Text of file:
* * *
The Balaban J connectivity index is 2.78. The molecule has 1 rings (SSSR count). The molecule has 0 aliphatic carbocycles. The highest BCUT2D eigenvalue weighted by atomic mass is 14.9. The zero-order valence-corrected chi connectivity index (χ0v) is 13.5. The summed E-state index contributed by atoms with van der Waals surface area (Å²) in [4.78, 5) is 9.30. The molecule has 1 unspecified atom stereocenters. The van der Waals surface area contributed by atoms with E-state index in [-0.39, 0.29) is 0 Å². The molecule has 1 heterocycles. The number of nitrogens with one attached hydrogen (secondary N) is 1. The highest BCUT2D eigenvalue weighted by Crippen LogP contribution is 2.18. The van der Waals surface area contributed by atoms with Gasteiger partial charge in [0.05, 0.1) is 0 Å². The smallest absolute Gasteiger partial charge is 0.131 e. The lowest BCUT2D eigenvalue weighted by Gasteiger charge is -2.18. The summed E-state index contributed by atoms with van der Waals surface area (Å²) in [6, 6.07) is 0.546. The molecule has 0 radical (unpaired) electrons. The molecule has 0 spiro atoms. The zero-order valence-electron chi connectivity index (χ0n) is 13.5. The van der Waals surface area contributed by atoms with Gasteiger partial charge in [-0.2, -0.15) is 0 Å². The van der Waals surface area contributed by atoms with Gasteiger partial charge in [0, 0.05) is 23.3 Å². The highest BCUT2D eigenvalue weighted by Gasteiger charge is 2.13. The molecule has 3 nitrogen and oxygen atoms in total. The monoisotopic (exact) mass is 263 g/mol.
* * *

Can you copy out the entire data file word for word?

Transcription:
The Balaban J connectivity index is 2.78. The molecule has 1 rings (SSSR count). The molecule has 0 aliphatic carbocycles. The highest BCUT2D eigenvalue weighted by atomic mass is 14.9. The zero-order valence-corrected chi connectivity index (χ0v) is 13.5. The summed E-state index contributed by atoms with van der Waals surface area (Å²) in [4.78, 5) is 9.30. The molecule has 1 unspecified atom stereocenters. The van der Waals surface area contributed by atoms with E-state index in [-0.39, 0.29) is 0 Å². The molecule has 1 heterocycles. The number of nitrogens with one attached hydrogen (secondary N) is 1. The highest BCUT2D eigenvalue weighted by Crippen LogP contribution is 2.18. The van der Waals surface area contributed by atoms with Gasteiger partial charge in [0.05, 0.1) is 0 Å². The smallest absolute Gasteiger partial charge is 0.131 e. The lowest BCUT2D eigenvalue weighted by Gasteiger charge is -2.18. The summed E-state index contributed by atoms with van der Waals surface area (Å²) in [6, 6.07) is 0.546. The molecule has 0 radical (unpaired) electrons. The molecule has 0 spiro atoms. The zero-order valence-electron chi connectivity index (χ0n) is 13.5. The van der Waals surface area contributed by atoms with Gasteiger partial charge in [-0.2, -0.15) is 0 Å². The van der Waals surface area contributed by atoms with Gasteiger partial charge in [0, 0.05) is 23.3 Å². The highest BCUT2D eigenvalue weighted by Gasteiger charge is 2.13. The molecule has 3 nitrogen and oxygen atoms in total. The monoisotopic (exact) mass is 263 g/mol.